Helen Farnsworth Mears
Helen Farnsworth Mears
|Died||February 17, 1916 (aged 43)|
|Education||State Normal School in Oshkosh|
|Known for||American sculptor|
|marble statue of Frances E. Willard|
|Patron(s)||Augustus Saint Gaudens|
Mears was born December 21, 1872, in Oshkosh, Wisconsin, daughter of John Hall Mears and  Elizabeth Farnsworth Mears (pen names "Nellie Wildwood" and "Ianthe", called the first Wisconsin poetess ) and youngest sister to Louise and Mary Mears. Mears studied at the State Normal School in Oshkosh, and art in New York City. In New York, she studied under Augustus Saint Gaudens for two years and worked as his assistant before heading to Paris in 1895 to continue working with Denys Puech (sometimes Puesch), Alexandre Charpentier, and Frederick MacMonnies.
Her first success, before any formal art training, was "Genius of Wisconsin", a work commissioned by the State of Wisconsin when she was just 21. The work was exhibited in the Wisconsin Building at the World's Columbian Exposition in 1893. The 9-foot (2.7 m) marble sculpture was executed by the Piccirilli Brothers. It is now housed in the Wisconsin State Capitol. Both she and sculptor Jean Pond Miner were named "artists in residence" at the Wisconsin Building, and that is where she created The Genius of Wisconsin, while Miner produced Forward.
Her most important works include a marble statue of Frances E. Willard (1905, Capitol, Washington) that is included in the National Statuary Hall Collection; portrait reliefs of Edward MacDowell (Metropolitan Museum, New York); and Augustus St. Gaudens; portrait busts of George Rogers Clark and William T.G. Morton, M. D. (Smithsonian Institution, Washington). In 1904, her "Fountain of Life" (St. Louis Exposition) won a bronze medal. She made New York her residence and exhibited there and in Chicago.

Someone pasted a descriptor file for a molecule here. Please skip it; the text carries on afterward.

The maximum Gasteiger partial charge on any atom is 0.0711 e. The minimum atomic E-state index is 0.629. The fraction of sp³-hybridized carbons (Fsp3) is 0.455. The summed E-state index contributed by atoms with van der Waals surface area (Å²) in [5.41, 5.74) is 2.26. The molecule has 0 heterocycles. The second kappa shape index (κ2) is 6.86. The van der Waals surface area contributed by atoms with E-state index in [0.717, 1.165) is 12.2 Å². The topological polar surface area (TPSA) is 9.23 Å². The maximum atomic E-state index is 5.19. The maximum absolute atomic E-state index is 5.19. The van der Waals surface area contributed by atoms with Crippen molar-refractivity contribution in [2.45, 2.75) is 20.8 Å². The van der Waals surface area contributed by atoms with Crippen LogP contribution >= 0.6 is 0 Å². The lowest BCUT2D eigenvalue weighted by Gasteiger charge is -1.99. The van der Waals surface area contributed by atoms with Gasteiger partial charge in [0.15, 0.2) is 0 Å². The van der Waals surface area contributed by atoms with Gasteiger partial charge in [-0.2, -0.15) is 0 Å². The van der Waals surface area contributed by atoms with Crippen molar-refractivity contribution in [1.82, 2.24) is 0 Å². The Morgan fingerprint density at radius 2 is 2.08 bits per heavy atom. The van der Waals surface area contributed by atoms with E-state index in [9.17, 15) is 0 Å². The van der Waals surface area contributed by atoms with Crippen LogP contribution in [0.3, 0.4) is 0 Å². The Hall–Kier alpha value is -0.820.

Statue of Wisconsin
In 1910, George B. Post, the architect of the Wisconsin State Capitol then being designed, attempted to secure the services of the well-known sculptor Daniel Chester French to create a statue of Wisconsin to be placed on top of the dome. French, having as much work as he desired, turned the commission down, and Post recommended Mears for the job. With the belief that she had the contract, she began working on a model; she ultimately created three models, with two of them receiving feedback from the commission. By August 1911, Post suggested that Mears could not complete the design in their time frame, and the commission ultimately selected French to complete the sculpture. Mears was paid $1,500 for the work that she had already done, but the loss of the commission was a shock from which she never recovered.
Following the debacle surrounding the Wisconsin Capitol statue, Mears's health declined, as did her financial well-being. She died of heart disease on February 17, 1916, at the age of 43. At the time of her death, she was working in her studio at 46 Washington Square South, in Greenwich Village.
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- Archival Artifacts: Albee Bust Archived 2009-01-09 at the Wayback Machine
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- Mears, Helen Farnsworth 1872 - 1916
- Bomberger, E. Douglas (9 July 2013). MacDowell. Oxford University Press. ISBN 978-0199339709. Retrieved 2013-10-25.
- Wisconsin Department of Administration, Division of State Facilities; East Wing Architects, LLC (November 2004). Historic Structure Report: Wisconsin State Capitol, Book I: Comprehensive Volume (PDF). State of Wisconsin Collection. Retrieved March 24, 2018.
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- "Helen F. Mears Dies. A Noted Sculptor". The New York Times. February 18, 1916. Retrieved November 23, 2013.
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Helen Farnsworth Mears Helen Farnsworth Mears, a famous sculptor, died Thursday in her home in New York. She was a pupil of St. Gaudens and afterwards of ...
- Levy, Hannah Heidi (2004). Famous Wisconsin: Artists and Architects. Oregon, WI: Badger Books.
- Rubenstein, Charlotte Streifer. American Women Sculptors. G. K. Hall & Co., Boston 1990.
- This article incorporates text from a publication now in the public domain: Gilman, D. C.; Peck, H. T.; Colby, F. M., eds. (1905). New International Encyclopedia (1st ed.). New York: Dodd, Mead. Missing or empty